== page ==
Understanding the financial implications of regression to the mean (i.e., prices trending towards the market average) will be imperative for health economy stakeholders. Our research reveals that rates vary widely within and among markets for the same healthcare services, even for high-volume preventive procedures like screening colonoscopies. Although screening colonoscopies are a common procedure traditionally delivered in the outpatient setting, the median state-level negotiated rate varies 2.3X nationally, ranging from $368 in Hawaii to $836 in Alaska, with a median rate of $535 (Figure 1).
How will payers and providers continue to justify the large price variation in routine, preventive services like screening colonoscopies? Equipped with the knowledge, will employers and government payers direct patients toward the highest value facilities based on the individual procedure (i.e., those that offer care that is high(er) quality at a price that is equal to or less than the market rate)?
Doing Away with Unwarranted Price Variation Could Substantially Reduce Payments to Providers
If the principle of “regression to the mean” manifests in healthcare as it has in other industries, total spending could decline without impacting quality or patient choice. For example, in analyzing negotiated rates in Philadelphia, PA for sepsis, the price of sepsis treatment varies by 3.1X, ranging from $17,419.08 to $54,138.11 (Figure 2). We simulated what would happen if hospitals with a negotiated rate for sepsis above the 50th percentile within the market reduced their rate to the median negotiated rate in the market and found that such a shift would result in a $23M reduction in spending for the same number of procedures, provided by the same providers. If the same rate reductions happened for every procedure at every provider and facility in the U.S., the decrease in spending across the health economy would be significant – especially for a sector that represents 20% of the U.S. economy.
Health plan price transparency reveals that no single health system is the best value in any market. Instead, as Regina Herzlinger of Harvard Business School suggested in 1995, value in healthcare services is service-line specific, with one health system delivering the highest value for oncology and another delivering the highest value for orthopedics.6 If enough plan sponsors leverage data from health plan price transparency to make evidence-based decisions in network and benefit plan design, “value for money” in healthcare could be achieved at scale. In theory, competition to deliver value at the service line level within markets would lead to higher quality and less duplication of services, which would further reduce the cost of care. Providers charging premium rates would have to either justify their high prices through high quality or lower their rates, as has happened in the airline industry between the “premium” and “discount” airlines. In any event, it is incumbent on health plans to provide rationale for the broad range of rates they pay for identical services, especially the paradox of reimbursing high-quality providers with lower rates and low-quality providers with higher rates.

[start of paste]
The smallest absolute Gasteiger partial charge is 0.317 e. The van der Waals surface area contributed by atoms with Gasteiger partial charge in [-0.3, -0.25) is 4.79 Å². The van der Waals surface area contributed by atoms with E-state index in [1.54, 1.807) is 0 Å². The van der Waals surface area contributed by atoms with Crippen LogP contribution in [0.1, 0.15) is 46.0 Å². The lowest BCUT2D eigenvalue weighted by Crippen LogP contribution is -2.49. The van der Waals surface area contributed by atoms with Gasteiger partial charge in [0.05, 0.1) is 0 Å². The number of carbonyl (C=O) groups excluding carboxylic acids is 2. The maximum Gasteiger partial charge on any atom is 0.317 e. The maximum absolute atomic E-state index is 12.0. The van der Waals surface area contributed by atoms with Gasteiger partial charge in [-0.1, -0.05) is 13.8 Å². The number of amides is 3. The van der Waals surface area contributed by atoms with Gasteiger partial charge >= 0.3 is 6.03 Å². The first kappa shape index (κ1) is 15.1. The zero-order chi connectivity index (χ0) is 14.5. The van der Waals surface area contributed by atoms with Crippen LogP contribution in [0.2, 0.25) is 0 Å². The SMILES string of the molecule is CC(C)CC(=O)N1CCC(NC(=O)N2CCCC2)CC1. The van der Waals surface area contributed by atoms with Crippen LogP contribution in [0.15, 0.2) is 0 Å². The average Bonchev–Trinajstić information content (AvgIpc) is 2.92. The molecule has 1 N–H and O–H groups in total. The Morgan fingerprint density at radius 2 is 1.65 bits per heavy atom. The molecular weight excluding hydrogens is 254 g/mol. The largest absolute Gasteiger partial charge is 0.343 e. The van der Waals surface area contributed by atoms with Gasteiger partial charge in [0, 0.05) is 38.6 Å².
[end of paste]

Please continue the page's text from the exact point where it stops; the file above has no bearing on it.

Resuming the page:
According to the laws of economics, when supply exceeds demand or demand is flat to declining relative to supply, price (and therefore yield) goes down. The inverse has been true in healthcare for decades. Analyzing negotiated rates at the market level reveals the true “market rate,” and providers whose rates or quality are outliers will likely be driven to match the market rate to remain viable and competitive.
Hence, health plan price transparency should catalyze competition among employers and begin to bend the cost curve in the U.S. healthcare system. If it does, the winners in healthcare’s negative sum game will be those who deliver value for money.
This will be our final regular edition of The Compass for 2023. On behalf of the Trilliant Health research team, we wish you and your loved ones a very happy and healthy holiday season! We look forward to sharing more data stories with you in 2024. Over the next few weeks, I will be taking some time to map out the research questions for the next year. If you have any topic suggestions or questions that are top of mind, feel free to email me directly. As always, I appreciate your input and feedback.